Monday night at Schenectady County Community College’s Chamber Music Series was almost a happening. Unlike the typical concert on the series, the program featured various groups of players in some very interesting and rarely performed works, as well as the final scene from Purcell’s only opera “Dido and Aeneas.” The selections themselves made for some fascinating listening for the large crowd.
The concert began with Bach’s Brandenburg Concerto No. 5 with flutist Kristin Stewart, Mark Evans on piano rather than harpsichord and members of the Hyperion String Quartet. Tempos were brisk and buoyant and balances were good. The captivating interchanges between the flute and violinist Amanda Brin were done well and Evans’ substantial solo cadenza was fluid and even.
The second slow movement with the flute, violin and piano was a bit off. Rather than solid, flowing lines with spun out endings, Stewart and Brin opted for an unusual amount of detached notes, dropped endings and attention to specific groupings within a phrase. Instead of melodic lines, the listener heard an emphasis on articulation. The finale was much better as to flow and showing off Bach’s genius for counterpoint.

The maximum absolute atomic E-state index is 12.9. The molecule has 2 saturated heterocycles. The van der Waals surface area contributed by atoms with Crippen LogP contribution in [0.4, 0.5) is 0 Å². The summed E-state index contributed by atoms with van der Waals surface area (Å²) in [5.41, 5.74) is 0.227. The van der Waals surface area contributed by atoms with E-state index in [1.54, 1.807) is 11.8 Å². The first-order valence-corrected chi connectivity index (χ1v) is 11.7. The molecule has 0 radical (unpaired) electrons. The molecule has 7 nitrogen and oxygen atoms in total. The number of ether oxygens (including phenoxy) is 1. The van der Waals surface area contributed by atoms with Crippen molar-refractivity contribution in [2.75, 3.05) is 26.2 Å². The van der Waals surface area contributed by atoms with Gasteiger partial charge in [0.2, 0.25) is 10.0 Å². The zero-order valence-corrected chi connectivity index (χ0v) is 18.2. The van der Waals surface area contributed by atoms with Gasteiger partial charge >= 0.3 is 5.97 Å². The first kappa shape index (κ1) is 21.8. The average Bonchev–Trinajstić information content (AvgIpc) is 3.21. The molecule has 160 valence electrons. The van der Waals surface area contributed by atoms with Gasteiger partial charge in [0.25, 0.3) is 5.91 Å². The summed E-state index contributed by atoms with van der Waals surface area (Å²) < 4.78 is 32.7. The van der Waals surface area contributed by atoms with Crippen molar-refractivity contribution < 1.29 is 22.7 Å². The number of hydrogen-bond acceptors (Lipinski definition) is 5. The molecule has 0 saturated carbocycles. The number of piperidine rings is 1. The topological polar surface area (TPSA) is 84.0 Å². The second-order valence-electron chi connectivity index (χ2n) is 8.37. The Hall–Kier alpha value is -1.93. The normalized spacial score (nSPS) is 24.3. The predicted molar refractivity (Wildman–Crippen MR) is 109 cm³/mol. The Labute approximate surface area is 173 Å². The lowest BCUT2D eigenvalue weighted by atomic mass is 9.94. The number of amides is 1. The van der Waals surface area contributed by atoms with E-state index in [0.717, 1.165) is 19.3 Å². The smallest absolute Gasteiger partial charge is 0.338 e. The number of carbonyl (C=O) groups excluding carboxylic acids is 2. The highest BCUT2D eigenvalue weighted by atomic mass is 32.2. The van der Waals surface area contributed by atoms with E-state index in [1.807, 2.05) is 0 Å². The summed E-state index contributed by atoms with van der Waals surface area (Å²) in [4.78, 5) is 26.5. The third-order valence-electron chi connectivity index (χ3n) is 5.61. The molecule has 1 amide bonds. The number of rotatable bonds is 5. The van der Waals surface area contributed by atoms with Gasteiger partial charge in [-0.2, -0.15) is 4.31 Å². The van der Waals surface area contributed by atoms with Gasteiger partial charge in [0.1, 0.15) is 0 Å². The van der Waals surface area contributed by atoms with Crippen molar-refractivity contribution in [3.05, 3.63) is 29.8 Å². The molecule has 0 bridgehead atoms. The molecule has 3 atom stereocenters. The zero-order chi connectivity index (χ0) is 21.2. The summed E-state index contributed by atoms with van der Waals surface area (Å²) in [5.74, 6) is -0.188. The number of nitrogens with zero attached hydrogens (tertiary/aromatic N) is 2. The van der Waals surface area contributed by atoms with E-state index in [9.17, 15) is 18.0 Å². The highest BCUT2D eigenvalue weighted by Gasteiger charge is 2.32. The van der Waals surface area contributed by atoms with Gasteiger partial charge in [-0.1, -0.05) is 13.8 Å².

The Hyperion played Puccini’s “Crisantemi” (1890), which was a dark, melancholy and very operatic elegy. It’s no wonder Puccini recast it in at least three of his later operas, most notably “Manon Lescaut” (1893). The quartet produced a mellow tone and bent to the task, but they seemed too careful — as if worried about making mistakes.
Oboist Karen Hosmer worked with three of the Hyperion in Britten’s “Phantasy Quartet.” Written during his student days in 1932, it’s an odd little piece with the oboe either sailing over spare strings or interjecting comments to the strings’ edgier passages. Hosmer’s oboe sounded exotic here.
Mezzo-soprano Lucille Beer sang Purcell’s “Lord, What is Man” with dark, husky tones, excellent English diction and a focused passion. She spun out the long lines like golden threads. Mark Evans provided a basic continuo at the harpsichord.
The final palace scene from the Purcell opera was amazingly effective, although it’s more than 300 years since it was written. With a student chorus of 11 singers, a small continuo ensemble and students as Belinda (Rebecca Breen) and Aeneas (Joshua Palagyi), Beer was eloquent. Her eyes blazed, her voice ached with longing and sorrow. Palagyi managed to match some of those passions. Her famous last aria had all the atmosphere of grand opera. All eyes were on Beer as she took her exit. And she wasn’t even in costume.
The next concert on the series is March 7 with the Finger Lakes Guitar Quartet.